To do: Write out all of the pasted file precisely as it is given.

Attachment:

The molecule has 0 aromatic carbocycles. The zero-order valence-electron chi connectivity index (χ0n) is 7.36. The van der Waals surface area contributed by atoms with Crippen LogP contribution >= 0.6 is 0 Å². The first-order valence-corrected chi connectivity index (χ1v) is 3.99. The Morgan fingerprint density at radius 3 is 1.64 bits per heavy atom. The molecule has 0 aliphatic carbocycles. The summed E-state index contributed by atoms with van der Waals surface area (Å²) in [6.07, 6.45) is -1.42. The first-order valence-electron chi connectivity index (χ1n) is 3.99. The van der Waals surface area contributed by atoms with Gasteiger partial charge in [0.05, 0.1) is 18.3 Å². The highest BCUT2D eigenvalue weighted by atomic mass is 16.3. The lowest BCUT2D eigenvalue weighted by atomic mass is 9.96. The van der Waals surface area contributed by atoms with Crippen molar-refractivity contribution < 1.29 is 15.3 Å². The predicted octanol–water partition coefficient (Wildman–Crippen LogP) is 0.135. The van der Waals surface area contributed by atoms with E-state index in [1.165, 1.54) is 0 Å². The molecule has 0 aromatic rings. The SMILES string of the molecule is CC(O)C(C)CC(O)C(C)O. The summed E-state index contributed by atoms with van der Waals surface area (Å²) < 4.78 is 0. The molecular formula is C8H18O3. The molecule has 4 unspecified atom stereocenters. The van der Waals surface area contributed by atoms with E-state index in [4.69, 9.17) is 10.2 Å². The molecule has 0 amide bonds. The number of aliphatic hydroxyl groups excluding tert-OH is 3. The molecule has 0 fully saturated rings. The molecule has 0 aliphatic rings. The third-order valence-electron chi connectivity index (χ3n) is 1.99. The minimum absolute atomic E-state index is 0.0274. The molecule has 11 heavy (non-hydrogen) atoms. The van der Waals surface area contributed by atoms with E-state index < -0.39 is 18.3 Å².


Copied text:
The molecule has 0 aromatic carbocycles. The zero-order valence-electron chi connectivity index (χ0n) is 7.36. The van der Waals surface area contributed by atoms with Crippen LogP contribution >= 0.6 is 0 Å². The first-order valence-corrected chi connectivity index (χ1v) is 3.99. The Morgan fingerprint density at radius 3 is 1.64 bits per heavy atom. The molecule has 0 aliphatic carbocycles. The summed E-state index contributed by atoms with van der Waals surface area (Å²) in [6.07, 6.45) is -1.42. The first-order valence-electron chi connectivity index (χ1n) is 3.99. The van der Waals surface area contributed by atoms with Gasteiger partial charge in [0.05, 0.1) is 18.3 Å². The highest BCUT2D eigenvalue weighted by atomic mass is 16.3. The lowest BCUT2D eigenvalue weighted by atomic mass is 9.96. The van der Waals surface area contributed by atoms with Crippen molar-refractivity contribution < 1.29 is 15.3 Å². The predicted octanol–water partition coefficient (Wildman–Crippen LogP) is 0.135. The van der Waals surface area contributed by atoms with E-state index in [1.165, 1.54) is 0 Å². The molecule has 0 aromatic rings. The SMILES string of the molecule is CC(O)C(C)CC(O)C(C)O. The summed E-state index contributed by atoms with van der Waals surface area (Å²) < 4.78 is 0. The molecular formula is C8H18O3. The molecule has 4 unspecified atom stereocenters. The van der Waals surface area contributed by atoms with E-state index in [4.69, 9.17) is 10.2 Å². The molecule has 0 amide bonds. The number of aliphatic hydroxyl groups excluding tert-OH is 3. The molecule has 0 fully saturated rings. The molecule has 0 aliphatic rings. The third-order valence-electron chi connectivity index (χ3n) is 1.99. The minimum absolute atomic E-state index is 0.0274. The molecule has 11 heavy (non-hydrogen) atoms. The van der Waals surface area contributed by atoms with E-state index < -0.39 is 18.3 Å².